Mahama’s Promise Of Incentives To Teachers Laudable

John Dramani Mahama, the presidential candidate of the National Democratic Congress (NDC) has promised that teachers who accept to be posted to rural areas in Ghana to teach will get an incentive of 20 percent of their salary, when he is elected President on December 7, 2024.

This is one of the numerous campaign messages of Mr Mahama, who is the flag bearer of the opposition NDC.Mr Mahama, who served as President from June 2012 to January 6, 2017 is seeking re-election on the ticket of the NDC.

In a Facebook post, Mr Mahama reiterated one of his campaign messages on the education sector about the welfare of teachers and incentives.“Teachers who agree to serve in a rural school will be paid 20 percent of their salary as incentives. This will encourage teachers to accept to serve in rural schools,” Mr Mahama said.

The Chronicle holds the view that quality education is a right for every child and commends Mr. Mahama for this bold and visionary proposal. We are happy with the way the various flagbearers of the political parties are serving Ghanaians with their manifesto policies and programmes. The 2024 elections must be a battle of wits and minds and not the display of electoral thuggery and violence.

Most of the rural areas are understaffed with teachers and the unfortunate thing is that the rural pupils and students write the same exams with their colleagues in the urban areas where the teacher-student ratio is higher.

The challenge of attracting qualified teachers to rural areas is a long-standing issue in the country. Many rural schools struggle with inadequate staff, leading to subpar educational outcomes for students in these regions. By offering a 20 percent salary incentive, Mr. Mahama aims to make rural postings more attractive, ensuring that every child, regardless of their geographical location, has access to quality education.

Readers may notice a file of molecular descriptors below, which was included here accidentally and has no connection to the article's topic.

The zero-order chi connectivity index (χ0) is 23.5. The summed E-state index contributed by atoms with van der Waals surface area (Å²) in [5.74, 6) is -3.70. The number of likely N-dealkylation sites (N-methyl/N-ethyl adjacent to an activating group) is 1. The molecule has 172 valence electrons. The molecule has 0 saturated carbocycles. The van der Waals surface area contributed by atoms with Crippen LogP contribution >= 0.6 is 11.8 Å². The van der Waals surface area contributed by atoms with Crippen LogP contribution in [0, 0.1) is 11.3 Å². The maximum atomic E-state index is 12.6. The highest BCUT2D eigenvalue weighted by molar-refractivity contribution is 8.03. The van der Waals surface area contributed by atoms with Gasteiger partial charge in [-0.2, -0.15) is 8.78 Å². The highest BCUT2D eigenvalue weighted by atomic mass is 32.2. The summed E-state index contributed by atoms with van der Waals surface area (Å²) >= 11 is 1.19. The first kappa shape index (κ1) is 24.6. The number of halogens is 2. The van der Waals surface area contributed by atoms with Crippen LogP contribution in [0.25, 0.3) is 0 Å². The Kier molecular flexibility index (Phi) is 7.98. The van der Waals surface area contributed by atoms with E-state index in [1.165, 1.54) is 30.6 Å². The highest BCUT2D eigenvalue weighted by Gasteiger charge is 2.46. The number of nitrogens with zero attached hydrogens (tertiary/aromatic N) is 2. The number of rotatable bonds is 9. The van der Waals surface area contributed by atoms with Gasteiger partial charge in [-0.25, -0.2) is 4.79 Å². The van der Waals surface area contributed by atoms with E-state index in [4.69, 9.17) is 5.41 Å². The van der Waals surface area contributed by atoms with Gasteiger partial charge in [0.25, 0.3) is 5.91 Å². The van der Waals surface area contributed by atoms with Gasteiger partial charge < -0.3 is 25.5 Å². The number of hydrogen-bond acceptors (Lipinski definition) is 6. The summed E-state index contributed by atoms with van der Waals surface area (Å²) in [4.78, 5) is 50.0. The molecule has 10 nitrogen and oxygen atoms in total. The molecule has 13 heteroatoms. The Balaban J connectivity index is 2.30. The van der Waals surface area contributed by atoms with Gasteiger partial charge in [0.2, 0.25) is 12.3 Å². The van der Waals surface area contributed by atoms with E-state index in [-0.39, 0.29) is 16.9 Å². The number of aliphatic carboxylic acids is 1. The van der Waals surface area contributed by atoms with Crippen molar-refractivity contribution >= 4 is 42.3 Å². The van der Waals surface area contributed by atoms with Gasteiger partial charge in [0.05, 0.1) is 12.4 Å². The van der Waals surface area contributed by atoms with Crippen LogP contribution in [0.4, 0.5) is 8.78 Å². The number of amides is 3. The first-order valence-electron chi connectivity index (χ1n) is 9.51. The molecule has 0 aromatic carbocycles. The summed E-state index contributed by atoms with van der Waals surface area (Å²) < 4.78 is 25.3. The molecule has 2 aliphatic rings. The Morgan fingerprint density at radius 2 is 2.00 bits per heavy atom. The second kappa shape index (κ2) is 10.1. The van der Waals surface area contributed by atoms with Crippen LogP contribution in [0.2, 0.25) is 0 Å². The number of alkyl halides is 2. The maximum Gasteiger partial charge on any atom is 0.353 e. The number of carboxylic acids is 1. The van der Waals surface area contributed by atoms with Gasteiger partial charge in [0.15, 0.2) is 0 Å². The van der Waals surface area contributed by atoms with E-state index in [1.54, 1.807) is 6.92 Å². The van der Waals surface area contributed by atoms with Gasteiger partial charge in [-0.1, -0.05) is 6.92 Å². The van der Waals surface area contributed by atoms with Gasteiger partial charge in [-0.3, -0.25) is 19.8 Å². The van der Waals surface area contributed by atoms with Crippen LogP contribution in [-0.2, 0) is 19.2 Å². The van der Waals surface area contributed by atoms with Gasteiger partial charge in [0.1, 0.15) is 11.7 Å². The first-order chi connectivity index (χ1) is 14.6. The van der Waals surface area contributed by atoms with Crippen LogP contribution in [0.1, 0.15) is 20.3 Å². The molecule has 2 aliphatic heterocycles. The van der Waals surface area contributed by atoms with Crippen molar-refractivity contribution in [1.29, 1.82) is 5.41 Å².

This policy is not just about financial incentives; it is about valuing the dedication and hard work of teachers who often go the extra mile under challenging conditions. It is an acknowledgment of their crucial role in shaping the future of our nation. This incentive could also inspire a new generation of teachers who are motivated by both financial reward and the opportunity to make a significant impact in rural communities.

Mr. Mahama, who served as President from June 2012 to January 2017, is no stranger to addressing educational challenges. His previous tenure saw various initiatives aimed at improving the educational infrastructure and access. This new proposal aligns with his track record and reinforces his commitment to education as a cornerstone of national development.

Beyond improving the immediate educational outcomes, this policy could have far-reaching implications. Enhanced education in rural areas can contribute to reducing poverty, promoting economic development and fostering social equity. Educated individuals are better equipped to contribute to their communities, creating a positive ripple effect that can drive sustainable development in rural Ghana.

While political campaigns often highlight the differences between candidates, certain initiatives transcend party lines and deserve broad support. This incentive for rural teachers is one such policy.

It addresses a fundamental issue that affects the nation’s future and should be supported by all stakeholders, regardless of political affiliation. We urge all educators, policymakers and citizens to support initiatives that bring us closer to an equitable and thriving educational landscape in Ghana.


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